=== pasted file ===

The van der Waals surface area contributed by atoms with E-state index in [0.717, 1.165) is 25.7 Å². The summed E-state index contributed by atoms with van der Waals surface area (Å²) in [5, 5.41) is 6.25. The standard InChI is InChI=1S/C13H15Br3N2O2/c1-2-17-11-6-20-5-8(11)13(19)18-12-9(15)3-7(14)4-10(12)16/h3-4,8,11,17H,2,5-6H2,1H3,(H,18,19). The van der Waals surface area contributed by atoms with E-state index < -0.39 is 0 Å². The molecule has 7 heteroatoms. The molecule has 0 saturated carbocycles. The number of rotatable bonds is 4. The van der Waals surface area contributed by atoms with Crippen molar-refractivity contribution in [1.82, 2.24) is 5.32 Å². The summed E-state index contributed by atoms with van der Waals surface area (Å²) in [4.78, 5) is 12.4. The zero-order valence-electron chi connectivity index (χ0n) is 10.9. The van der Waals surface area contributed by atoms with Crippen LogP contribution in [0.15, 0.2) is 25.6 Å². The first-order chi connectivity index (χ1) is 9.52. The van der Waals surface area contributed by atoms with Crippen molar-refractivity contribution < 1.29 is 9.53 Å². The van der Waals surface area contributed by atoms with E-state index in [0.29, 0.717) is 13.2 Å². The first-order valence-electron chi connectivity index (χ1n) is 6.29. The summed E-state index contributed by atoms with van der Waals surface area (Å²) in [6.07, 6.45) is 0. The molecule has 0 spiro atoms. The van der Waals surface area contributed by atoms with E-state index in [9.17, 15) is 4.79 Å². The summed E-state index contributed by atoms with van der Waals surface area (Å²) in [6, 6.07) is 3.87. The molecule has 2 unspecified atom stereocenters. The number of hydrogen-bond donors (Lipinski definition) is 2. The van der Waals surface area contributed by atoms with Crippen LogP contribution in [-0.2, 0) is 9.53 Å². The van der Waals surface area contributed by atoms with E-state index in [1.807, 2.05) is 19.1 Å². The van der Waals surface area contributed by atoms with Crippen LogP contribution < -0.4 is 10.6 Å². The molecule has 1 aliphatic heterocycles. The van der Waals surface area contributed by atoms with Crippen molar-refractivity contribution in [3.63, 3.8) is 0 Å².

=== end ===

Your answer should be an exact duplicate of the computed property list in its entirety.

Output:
The van der Waals surface area contributed by atoms with E-state index in [0.717, 1.165) is 25.7 Å². The summed E-state index contributed by atoms with van der Waals surface area (Å²) in [5, 5.41) is 6.25. The standard InChI is InChI=1S/C13H15Br3N2O2/c1-2-17-11-6-20-5-8(11)13(19)18-12-9(15)3-7(14)4-10(12)16/h3-4,8,11,17H,2,5-6H2,1H3,(H,18,19). The van der Waals surface area contributed by atoms with E-state index < -0.39 is 0 Å². The molecule has 7 heteroatoms. The molecule has 0 saturated carbocycles. The number of rotatable bonds is 4. The van der Waals surface area contributed by atoms with Crippen molar-refractivity contribution in [1.82, 2.24) is 5.32 Å². The summed E-state index contributed by atoms with van der Waals surface area (Å²) in [4.78, 5) is 12.4. The zero-order valence-electron chi connectivity index (χ0n) is 10.9. The van der Waals surface area contributed by atoms with Crippen LogP contribution in [0.15, 0.2) is 25.6 Å². The first-order chi connectivity index (χ1) is 9.52. The van der Waals surface area contributed by atoms with Crippen molar-refractivity contribution < 1.29 is 9.53 Å². The van der Waals surface area contributed by atoms with E-state index in [0.29, 0.717) is 13.2 Å². The first-order valence-electron chi connectivity index (χ1n) is 6.29. The summed E-state index contributed by atoms with van der Waals surface area (Å²) in [6.07, 6.45) is 0. The molecule has 0 spiro atoms. The van der Waals surface area contributed by atoms with E-state index in [9.17, 15) is 4.79 Å². The summed E-state index contributed by atoms with van der Waals surface area (Å²) in [6, 6.07) is 3.87. The molecule has 2 unspecified atom stereocenters. The number of hydrogen-bond donors (Lipinski definition) is 2. The van der Waals surface area contributed by atoms with Crippen LogP contribution in [-0.2, 0) is 9.53 Å². The van der Waals surface area contributed by atoms with E-state index in [1.807, 2.05) is 19.1 Å². The van der Waals surface area contributed by atoms with Crippen LogP contribution < -0.4 is 10.6 Å². The molecule has 1 aliphatic heterocycles. The van der Waals surface area contributed by atoms with Crippen molar-refractivity contribution in [3.63, 3.8) is 0 Å².